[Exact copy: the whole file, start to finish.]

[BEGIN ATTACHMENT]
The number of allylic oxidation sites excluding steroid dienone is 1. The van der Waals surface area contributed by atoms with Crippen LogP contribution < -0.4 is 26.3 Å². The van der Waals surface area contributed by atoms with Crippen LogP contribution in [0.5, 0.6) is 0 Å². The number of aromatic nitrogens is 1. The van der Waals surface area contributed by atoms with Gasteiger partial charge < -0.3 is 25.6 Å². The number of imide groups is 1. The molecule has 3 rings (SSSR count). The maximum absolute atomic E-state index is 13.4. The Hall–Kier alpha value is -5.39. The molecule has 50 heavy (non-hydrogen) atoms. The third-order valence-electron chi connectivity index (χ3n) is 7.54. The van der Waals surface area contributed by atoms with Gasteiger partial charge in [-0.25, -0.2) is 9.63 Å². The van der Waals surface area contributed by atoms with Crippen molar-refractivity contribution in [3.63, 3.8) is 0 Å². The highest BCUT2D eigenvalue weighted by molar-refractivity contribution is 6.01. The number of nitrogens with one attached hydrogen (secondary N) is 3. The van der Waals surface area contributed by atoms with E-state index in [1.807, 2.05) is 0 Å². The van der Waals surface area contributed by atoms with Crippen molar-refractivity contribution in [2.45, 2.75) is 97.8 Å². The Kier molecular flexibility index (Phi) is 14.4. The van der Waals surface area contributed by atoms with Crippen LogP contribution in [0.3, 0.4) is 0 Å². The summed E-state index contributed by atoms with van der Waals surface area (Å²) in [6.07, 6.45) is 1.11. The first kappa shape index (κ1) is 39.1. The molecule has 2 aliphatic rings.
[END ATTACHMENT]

The number of allylic oxidation sites excluding steroid dienone is 1. The van der Waals surface area contributed by atoms with Crippen LogP contribution < -0.4 is 26.3 Å². The van der Waals surface area contributed by atoms with Crippen LogP contribution in [0.5, 0.6) is 0 Å². The number of aromatic nitrogens is 1. The van der Waals surface area contributed by atoms with Gasteiger partial charge < -0.3 is 25.6 Å². The number of imide groups is 1. The molecule has 3 rings (SSSR count). The maximum absolute atomic E-state index is 13.4. The Hall–Kier alpha value is -5.39. The molecule has 50 heavy (non-hydrogen) atoms. The third-order valence-electron chi connectivity index (χ3n) is 7.54. The van der Waals surface area contributed by atoms with Gasteiger partial charge in [-0.25, -0.2) is 9.63 Å². The van der Waals surface area contributed by atoms with Crippen molar-refractivity contribution in [3.63, 3.8) is 0 Å². The highest BCUT2D eigenvalue weighted by molar-refractivity contribution is 6.01. The number of nitrogens with one attached hydrogen (secondary N) is 3. The van der Waals surface area contributed by atoms with E-state index in [1.807, 2.05) is 0 Å². The van der Waals surface area contributed by atoms with Crippen molar-refractivity contribution in [2.45, 2.75) is 97.8 Å². The Kier molecular flexibility index (Phi) is 14.4. The van der Waals surface area contributed by atoms with Crippen LogP contribution in [0.3, 0.4) is 0 Å². The summed E-state index contributed by atoms with van der Waals surface area (Å²) in [6.07, 6.45) is 1.11. The first kappa shape index (κ1) is 39.1. The molecule has 2 aliphatic rings.